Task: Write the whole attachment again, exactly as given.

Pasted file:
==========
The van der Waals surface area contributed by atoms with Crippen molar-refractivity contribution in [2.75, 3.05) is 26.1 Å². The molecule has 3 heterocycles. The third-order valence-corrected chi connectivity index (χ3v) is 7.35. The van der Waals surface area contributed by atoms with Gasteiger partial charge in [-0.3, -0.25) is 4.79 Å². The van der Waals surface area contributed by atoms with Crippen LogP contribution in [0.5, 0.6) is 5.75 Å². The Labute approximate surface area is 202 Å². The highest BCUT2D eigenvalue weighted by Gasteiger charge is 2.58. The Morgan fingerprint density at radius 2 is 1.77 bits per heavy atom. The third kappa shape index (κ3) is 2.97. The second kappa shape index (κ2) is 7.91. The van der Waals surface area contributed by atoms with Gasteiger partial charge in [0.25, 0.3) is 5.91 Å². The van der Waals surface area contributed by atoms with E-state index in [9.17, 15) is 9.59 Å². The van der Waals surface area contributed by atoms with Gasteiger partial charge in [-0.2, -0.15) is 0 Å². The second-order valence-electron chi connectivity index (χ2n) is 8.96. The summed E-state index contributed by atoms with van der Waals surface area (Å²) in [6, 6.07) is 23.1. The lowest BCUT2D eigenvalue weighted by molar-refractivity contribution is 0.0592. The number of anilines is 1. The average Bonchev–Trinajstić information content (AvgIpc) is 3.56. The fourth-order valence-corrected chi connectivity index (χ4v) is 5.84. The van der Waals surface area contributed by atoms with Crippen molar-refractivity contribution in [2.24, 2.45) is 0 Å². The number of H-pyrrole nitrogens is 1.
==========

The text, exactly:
The van der Waals surface area contributed by atoms with Crippen molar-refractivity contribution in [2.75, 3.05) is 26.1 Å². The molecule has 3 heterocycles. The third-order valence-corrected chi connectivity index (χ3v) is 7.35. The van der Waals surface area contributed by atoms with Gasteiger partial charge in [-0.3, -0.25) is 4.79 Å². The van der Waals surface area contributed by atoms with Crippen LogP contribution in [0.5, 0.6) is 5.75 Å². The Labute approximate surface area is 202 Å². The highest BCUT2D eigenvalue weighted by Gasteiger charge is 2.58. The Morgan fingerprint density at radius 2 is 1.77 bits per heavy atom. The third kappa shape index (κ3) is 2.97. The second kappa shape index (κ2) is 7.91. The van der Waals surface area contributed by atoms with Gasteiger partial charge in [0.25, 0.3) is 5.91 Å². The van der Waals surface area contributed by atoms with E-state index in [9.17, 15) is 9.59 Å². The van der Waals surface area contributed by atoms with Gasteiger partial charge in [-0.2, -0.15) is 0 Å². The second-order valence-electron chi connectivity index (χ2n) is 8.96. The summed E-state index contributed by atoms with van der Waals surface area (Å²) in [6, 6.07) is 23.1. The lowest BCUT2D eigenvalue weighted by molar-refractivity contribution is 0.0592. The number of anilines is 1. The average Bonchev–Trinajstić information content (AvgIpc) is 3.56. The fourth-order valence-corrected chi connectivity index (χ4v) is 5.84. The van der Waals surface area contributed by atoms with Crippen molar-refractivity contribution in [2.24, 2.45) is 0 Å². The number of H-pyrrole nitrogens is 1.